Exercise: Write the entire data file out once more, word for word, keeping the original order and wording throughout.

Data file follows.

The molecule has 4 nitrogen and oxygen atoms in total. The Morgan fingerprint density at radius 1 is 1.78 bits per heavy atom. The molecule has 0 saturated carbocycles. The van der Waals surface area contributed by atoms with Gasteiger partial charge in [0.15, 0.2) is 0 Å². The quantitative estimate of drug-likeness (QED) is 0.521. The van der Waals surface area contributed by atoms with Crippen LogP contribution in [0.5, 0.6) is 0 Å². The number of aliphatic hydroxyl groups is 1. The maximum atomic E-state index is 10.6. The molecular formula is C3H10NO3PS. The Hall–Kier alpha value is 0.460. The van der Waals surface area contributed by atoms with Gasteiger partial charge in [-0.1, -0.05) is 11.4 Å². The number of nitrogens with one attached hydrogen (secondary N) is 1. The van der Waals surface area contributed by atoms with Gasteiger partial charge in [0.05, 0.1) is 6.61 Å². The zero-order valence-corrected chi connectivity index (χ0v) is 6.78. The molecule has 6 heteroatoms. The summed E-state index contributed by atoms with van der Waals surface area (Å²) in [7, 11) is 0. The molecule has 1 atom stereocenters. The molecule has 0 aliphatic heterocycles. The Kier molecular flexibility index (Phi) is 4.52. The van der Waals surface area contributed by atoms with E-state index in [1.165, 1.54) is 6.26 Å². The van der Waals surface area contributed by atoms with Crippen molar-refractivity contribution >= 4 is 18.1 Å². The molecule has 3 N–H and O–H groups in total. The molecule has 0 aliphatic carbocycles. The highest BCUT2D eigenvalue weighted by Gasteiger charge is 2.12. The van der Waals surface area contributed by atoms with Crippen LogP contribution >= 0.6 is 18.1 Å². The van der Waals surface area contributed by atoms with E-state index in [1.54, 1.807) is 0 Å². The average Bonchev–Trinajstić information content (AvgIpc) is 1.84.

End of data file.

The molecule has 4 nitrogen and oxygen atoms in total. The Morgan fingerprint density at radius 1 is 1.78 bits per heavy atom. The molecule has 0 saturated carbocycles. The van der Waals surface area contributed by atoms with Gasteiger partial charge in [0.15, 0.2) is 0 Å². The quantitative estimate of drug-likeness (QED) is 0.521. The van der Waals surface area contributed by atoms with Crippen LogP contribution in [0.5, 0.6) is 0 Å². The number of aliphatic hydroxyl groups is 1. The maximum atomic E-state index is 10.6. The molecular formula is C3H10NO3PS. The Hall–Kier alpha value is 0.460. The van der Waals surface area contributed by atoms with Gasteiger partial charge in [-0.1, -0.05) is 11.4 Å². The number of nitrogens with one attached hydrogen (secondary N) is 1. The van der Waals surface area contributed by atoms with Gasteiger partial charge in [0.05, 0.1) is 6.61 Å². The zero-order valence-corrected chi connectivity index (χ0v) is 6.78. The molecule has 6 heteroatoms. The summed E-state index contributed by atoms with van der Waals surface area (Å²) in [7, 11) is 0. The molecule has 1 atom stereocenters. The molecule has 0 aliphatic heterocycles. The Kier molecular flexibility index (Phi) is 4.52. The van der Waals surface area contributed by atoms with E-state index in [1.165, 1.54) is 6.26 Å². The van der Waals surface area contributed by atoms with Crippen molar-refractivity contribution >= 4 is 18.1 Å². The molecule has 3 N–H and O–H groups in total. The molecule has 0 aliphatic carbocycles. The highest BCUT2D eigenvalue weighted by Gasteiger charge is 2.12. The van der Waals surface area contributed by atoms with Crippen LogP contribution >= 0.6 is 18.1 Å². The van der Waals surface area contributed by atoms with E-state index in [1.54, 1.807) is 0 Å². The average Bonchev–Trinajstić information content (AvgIpc) is 1.84.